Industrial Applications of Hydrofluoric Acid
- September 13, 2021
- ENQUIRE NOW
Hydrofluoric acid is the liquid form of hydrogen fluoride (HF), a fluorine containing compound. When the compound dissolves in water, it gives a colorless liquid called hydrofluoric acid.
Hydrofluoric acid has a pungent smell and its contact with the skin can result in skin burn, redness and even skin breakdown. If HF is not readily neutralized, it might result in limb loss or even death.
A workplace or lab hazard may occur if hydrofluoric acid is not dispensed safely. The likelihood of exposure and severity of the damage depends on the acid concentration, site and duration of exposure.
Although hydrofluoric acid is corrosive in nature, some of its properties make it extremely useful for industrial applications. A few of them are listed below. Let us have a look at them.
1. Glass Manufacturing Industry
The main raw materials used in the manufacturing of nearly all types of glass are silica sand and sodium carbonate. Additionally, lead oxide is used for crystal glass.
The final stage of the manufacturing process is to pass the glass slowly through a bath containing a mixture of hydrofluoric acid and sulphuric acid. Aqueous hydrofluoric acid solutions are the only acids capable of dissolving the raw material, silica, in an acceptable time. It is this final acid treatment which gives crystal glass the sparkling finish for which it is revered throughout the world.
The hydrofluoric acid leaves transparent and smooth impressions on the glass surface. In contrast, the gaseous form of hydrofluoric acid results in an opaque and irregular surface due to the strong bond formed between fluoride anions and the silicon molecules in the glass.
2. Pharmaceutical Industry
Another important industry where hydrofluoric acid plays a significant role is the pharmaceutical industry. This acid acts as a precursor to almost all fluorine compounds, including the commonly used pharmaceutical antidepressant medication Fluoxetine (Prozac). Many companies use this acid to prepare fluorine containing medicinal products and antibiotics.
3. Petrochemical Industry
In addition to many uses of hydrofluoric acid, it is used in the petrochemical field too. This acid is commonly used as a catalyst in the process of alkylation. Alkylation enhances the yield from crude oil and increases the quality of petroleum. The use of catalysts promotes benefits in terms of process efficiency and economy.
4. Agricultural Industry
The agriculture industry widely uses hydrofluoric acid to prepare fluorine rich pesticides, herbicides and insecticides. Yield, fluorine uptake and soil acidity are not affected by the application of hydrofluoric acid. However, it is expected to stimulate soil efficiency through rain and dew in contrast to the effects induced by parallels of hydrofluoric acid.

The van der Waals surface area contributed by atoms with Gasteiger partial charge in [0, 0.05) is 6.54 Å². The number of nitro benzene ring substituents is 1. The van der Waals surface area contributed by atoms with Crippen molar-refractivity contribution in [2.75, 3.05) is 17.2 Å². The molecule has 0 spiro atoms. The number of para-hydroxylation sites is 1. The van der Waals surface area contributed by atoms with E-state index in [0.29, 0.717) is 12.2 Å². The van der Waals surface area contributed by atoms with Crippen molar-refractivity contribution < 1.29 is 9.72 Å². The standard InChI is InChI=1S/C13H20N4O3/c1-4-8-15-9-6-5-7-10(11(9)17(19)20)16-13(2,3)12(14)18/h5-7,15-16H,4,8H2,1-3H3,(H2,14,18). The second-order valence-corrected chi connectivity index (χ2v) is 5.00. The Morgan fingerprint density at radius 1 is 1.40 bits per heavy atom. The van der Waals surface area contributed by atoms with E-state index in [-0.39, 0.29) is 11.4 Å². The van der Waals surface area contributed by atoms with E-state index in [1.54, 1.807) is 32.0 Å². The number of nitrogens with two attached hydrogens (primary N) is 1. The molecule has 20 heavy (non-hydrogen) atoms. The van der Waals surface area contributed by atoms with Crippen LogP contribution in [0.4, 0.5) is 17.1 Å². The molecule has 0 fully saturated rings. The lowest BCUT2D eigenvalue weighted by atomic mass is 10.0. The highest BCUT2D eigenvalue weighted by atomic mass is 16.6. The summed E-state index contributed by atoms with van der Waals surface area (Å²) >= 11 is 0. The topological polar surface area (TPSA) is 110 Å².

5. Polymer Industry
Hydrofluoric acid is a vital reagent in the production of fluorine containing polymers. Many organofluorine compounds like polytetrafluoroethylene (teflon), fluorocarbons and refrigerants such as freon are prepared using HF.
Many high volume inorganic fluoride compounds are also prepared from hydrofluoric acid. Foremost are cryolite (Na3AlF6) and aluminium trifluoride (AlF3).
Safety considerations while using the Hydrofluoric Acid
The physical and chemical attributes of the hydrofluoric acid make it extremely dangerous. The exposure to this acid can occur via the nose, mouth or skin.
Inhalation of hydrogen fluoride vapors through the nose or mouth may lead to difficulty in breathing, choking and even death, if untreated. If ingested through the mouth, it can burn the inner skin lining of the throat, food pipe, and stomach.
Considering the corrosive and dangerous nature of the acid, it is essential to dispense it carefully in the laboratory.
One must wear protective clothing while working with HF. These include a laboratory coat/acid resistant apron, closed-toe shoes, long pants, gloves, face shield in conjunction with goggles.
Using instruments that provide a closed medium to dispense the acid can also be very helpful. One such instrument is the Lentus Bottle Top Dispenser. It provides ease and safety of use by employing a closed medium to dispense the fluid. It avoids exposure to any fumes from the acid or accidental spillage in comparison to other volumetric equipment such as measuring cylinders, beakers and flasks.
The Lentus also uses springless valve technology which enhances its chemical compatibility.
This dispenser is of significant value to conduct qualitative and quantitative assessments in the research & development department of various industries. The strict quality maintenance and protocol requirements of the industries make it imperative to ensure consistency in all the procedures and follow the lab safety standards without making the process too cumbersome and time-consuming. It is where this product provides value and acts as an upgrade in the liquid handling equipment field.